Five minutes with Christy Osborne

By IAN LACK Reporter

Editor’s note: The “Five minutes with” series focuses on a different person each time. The interviewer spends five minutes speaking with a person each week to learn about them, their specialty or something they are passionate about.

Christy Osborne is an academic adviser for the University College and the College of Arts and Sciences in the Wintrode Student Success Center. Osborne began working at SDSU in 1988 as an administration counselor. In 2011, she began working in the First Year Advising Center. She lives in Brookings with her husband, Curt Osborne, and her dog, Torii Hunter, named after the Minnesota Twins baseball player.

Q:  How does this school year compare with when you first began working at SDSU?

A: I don’t want to say it’s like night and day, but we didn’t really know what to expect that first year of advising. At first, we did a lot of group advising. We would have about five or six students at once to advise together. We just thought we had to do it that way to get all of our students in. Then, what we did that following year is we started advising earlier to get everybody in. We wanted more one-on-ones to have more of that personal relationship with students. We see everybody one-on-one now.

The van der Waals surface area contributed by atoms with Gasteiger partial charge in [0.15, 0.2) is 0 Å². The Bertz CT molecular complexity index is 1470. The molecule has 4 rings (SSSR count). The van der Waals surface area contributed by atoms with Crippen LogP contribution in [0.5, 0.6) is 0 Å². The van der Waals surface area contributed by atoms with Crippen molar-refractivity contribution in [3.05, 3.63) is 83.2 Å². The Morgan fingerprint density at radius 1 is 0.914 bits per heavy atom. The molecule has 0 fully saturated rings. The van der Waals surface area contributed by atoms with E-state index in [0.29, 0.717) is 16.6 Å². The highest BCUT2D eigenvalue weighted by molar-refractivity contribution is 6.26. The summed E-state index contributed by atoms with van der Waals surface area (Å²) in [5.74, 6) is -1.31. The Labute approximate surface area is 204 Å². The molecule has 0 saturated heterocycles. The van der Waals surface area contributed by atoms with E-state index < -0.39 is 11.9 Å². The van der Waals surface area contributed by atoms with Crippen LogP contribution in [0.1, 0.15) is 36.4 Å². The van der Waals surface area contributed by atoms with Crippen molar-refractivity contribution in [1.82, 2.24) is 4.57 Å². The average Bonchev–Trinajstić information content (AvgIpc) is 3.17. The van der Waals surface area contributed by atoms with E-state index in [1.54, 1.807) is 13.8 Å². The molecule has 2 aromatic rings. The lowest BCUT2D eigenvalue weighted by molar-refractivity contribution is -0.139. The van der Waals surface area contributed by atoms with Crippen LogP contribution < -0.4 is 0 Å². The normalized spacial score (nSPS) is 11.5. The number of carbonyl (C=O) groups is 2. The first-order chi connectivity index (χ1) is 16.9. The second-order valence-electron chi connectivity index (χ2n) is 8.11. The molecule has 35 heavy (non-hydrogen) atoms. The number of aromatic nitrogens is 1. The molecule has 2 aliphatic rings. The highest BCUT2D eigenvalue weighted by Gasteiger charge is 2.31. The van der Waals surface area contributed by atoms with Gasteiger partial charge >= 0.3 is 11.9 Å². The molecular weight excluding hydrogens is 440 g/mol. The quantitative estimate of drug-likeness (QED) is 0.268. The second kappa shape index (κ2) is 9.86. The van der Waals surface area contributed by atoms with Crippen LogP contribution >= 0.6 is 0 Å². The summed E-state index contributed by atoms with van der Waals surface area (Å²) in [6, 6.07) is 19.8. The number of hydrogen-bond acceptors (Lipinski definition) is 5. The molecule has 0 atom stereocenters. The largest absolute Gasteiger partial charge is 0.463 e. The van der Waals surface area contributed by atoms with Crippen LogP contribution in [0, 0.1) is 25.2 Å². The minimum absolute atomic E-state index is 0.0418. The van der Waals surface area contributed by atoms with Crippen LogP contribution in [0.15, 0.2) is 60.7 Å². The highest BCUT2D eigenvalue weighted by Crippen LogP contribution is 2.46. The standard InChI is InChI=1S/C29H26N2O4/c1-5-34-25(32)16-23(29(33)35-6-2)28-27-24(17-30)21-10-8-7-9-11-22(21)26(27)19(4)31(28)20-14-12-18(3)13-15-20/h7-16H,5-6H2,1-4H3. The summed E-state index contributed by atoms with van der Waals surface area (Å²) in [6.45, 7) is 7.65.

Q: When students schedule an advising meeting with you, what is it they want to work out or discuss with you?

A: It can be a variety of things. Typically it’s things like changing their major, maybe adding or changing a minor and other things. Sometimes, it’s more seasonal things like adding or dropping a class though. But, it’s not just about academics. It might be something like a roommate issue, a financial issue, could be that they’re homesick, we kind of cover a lot. Not every day is the same, which is kind of nice.

Q: What is it like to see students change year to year and watch them progress into graduating students? 

A: It’s just amazing. They come in as freshmen and they’re just getting the lay of the land and they really blossom into becoming a new kind of student. They take the tools and the knowledge from their first year and they use that in their sophomore, junior and senior years. It’s so much fun. That’s why I like going to the journalism banquet, because I get to see all the progress they’ve made so far.  I think we make a big difference in their success.

Q: What do you think is the most important thing a student can do in their first year at SDSU?

A: I think that for them to have a really good first year, they understand that they have an adviser and they know the resources available to them, like tutoring and supplemental instruction. I think that just access to advisers is really important for success.